Tuesday, January 27, 2009

Newberys, Caldecotts, and a Whole Lot More

It may not have the cachet of the Oscars or the Golden Globes, but for children's books authors and illustrators one of the most eagerly awaited events of the year is the midwinter meeting of the American Library Association, when announcements are made of the winners and finalists for a number of awards.

The best known of these are the Newbery Medal, which goes to the author of "the most distinguished contribution to children's literature," and the Caldecott Medal, which goes to the illustrator of "the most distinguished American picture book for children." (There are "honor books" -- or runners-up -- for each award.) This year's Newbery Medal went to Neal Gaiman for his novel, The Graveyard Book. Gaiman, a well-known writer of fantasy and graphic novels for adults, showed he could write for children as well with his imaginative novel of a young boy raised by ghosts. The Caldecott Medal went to Beth Krommes, the illustrator of The House in the Night, a dreamlike book with a poetic text by Susan Marie Swanson.

There are a number of other awards bestowed as well, with some books winning multiple honors. One of those multiple winners was a particular favorite of mine: We Are The Ship: The Story of Negro League Baseball, written and illustrated by Kadir Nelson. This beautifully written and magnificently illustrated book won the Coretta Scott King author award, was a runner-up for the Coretta Scott King illustrator award, and was the winner of the Robert F. Sibert medal. The King awards are given to outstanding African American authors and illustrators, and the Sibert medal is for the most distinguished "informational book" for children.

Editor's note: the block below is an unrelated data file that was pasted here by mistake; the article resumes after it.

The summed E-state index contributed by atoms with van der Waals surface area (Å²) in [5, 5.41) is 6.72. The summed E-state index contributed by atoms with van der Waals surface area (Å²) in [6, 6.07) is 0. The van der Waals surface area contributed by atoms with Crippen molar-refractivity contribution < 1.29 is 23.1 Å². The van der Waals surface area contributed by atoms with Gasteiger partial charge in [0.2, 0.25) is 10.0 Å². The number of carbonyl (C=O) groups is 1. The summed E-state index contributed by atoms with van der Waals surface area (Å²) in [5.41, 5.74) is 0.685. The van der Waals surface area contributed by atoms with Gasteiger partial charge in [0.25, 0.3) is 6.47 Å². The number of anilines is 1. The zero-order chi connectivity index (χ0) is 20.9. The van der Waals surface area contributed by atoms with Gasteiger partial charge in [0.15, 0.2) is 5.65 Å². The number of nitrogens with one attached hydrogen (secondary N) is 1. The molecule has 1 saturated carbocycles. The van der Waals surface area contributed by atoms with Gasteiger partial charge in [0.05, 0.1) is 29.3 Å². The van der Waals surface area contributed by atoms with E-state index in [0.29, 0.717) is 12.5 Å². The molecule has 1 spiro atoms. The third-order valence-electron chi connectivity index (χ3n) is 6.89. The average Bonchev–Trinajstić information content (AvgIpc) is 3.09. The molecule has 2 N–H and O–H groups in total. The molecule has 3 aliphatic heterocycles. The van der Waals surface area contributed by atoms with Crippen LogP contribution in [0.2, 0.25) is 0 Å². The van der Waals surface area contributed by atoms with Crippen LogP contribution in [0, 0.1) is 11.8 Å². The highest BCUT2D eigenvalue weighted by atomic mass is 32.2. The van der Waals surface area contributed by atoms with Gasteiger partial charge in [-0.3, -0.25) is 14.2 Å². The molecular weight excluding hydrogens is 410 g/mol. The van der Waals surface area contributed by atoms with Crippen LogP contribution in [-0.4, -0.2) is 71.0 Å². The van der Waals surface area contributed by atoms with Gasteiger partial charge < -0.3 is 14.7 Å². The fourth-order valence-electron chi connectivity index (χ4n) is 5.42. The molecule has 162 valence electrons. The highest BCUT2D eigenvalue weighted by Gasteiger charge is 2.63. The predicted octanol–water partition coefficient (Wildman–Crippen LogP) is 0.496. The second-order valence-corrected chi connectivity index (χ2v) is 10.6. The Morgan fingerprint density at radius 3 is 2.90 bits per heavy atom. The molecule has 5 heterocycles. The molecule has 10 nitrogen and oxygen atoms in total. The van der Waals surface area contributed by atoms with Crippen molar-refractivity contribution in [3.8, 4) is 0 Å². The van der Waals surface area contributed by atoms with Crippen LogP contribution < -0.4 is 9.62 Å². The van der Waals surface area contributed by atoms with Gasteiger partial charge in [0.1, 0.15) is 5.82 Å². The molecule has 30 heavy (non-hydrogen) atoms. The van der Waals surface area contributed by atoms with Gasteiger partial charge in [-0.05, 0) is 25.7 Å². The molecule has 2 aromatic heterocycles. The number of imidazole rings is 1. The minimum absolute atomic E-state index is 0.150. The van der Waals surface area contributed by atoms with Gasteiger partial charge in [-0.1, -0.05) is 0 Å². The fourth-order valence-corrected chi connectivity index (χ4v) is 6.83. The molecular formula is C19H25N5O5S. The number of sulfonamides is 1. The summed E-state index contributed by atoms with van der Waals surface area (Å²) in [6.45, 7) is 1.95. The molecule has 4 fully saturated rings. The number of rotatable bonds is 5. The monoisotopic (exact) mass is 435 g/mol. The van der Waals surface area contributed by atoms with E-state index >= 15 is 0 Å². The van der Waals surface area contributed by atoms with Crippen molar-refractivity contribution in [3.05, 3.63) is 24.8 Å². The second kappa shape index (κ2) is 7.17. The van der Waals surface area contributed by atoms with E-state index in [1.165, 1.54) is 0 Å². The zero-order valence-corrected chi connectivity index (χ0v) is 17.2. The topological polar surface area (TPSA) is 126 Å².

A complete list of the various award winners can be found at the ALA's website.

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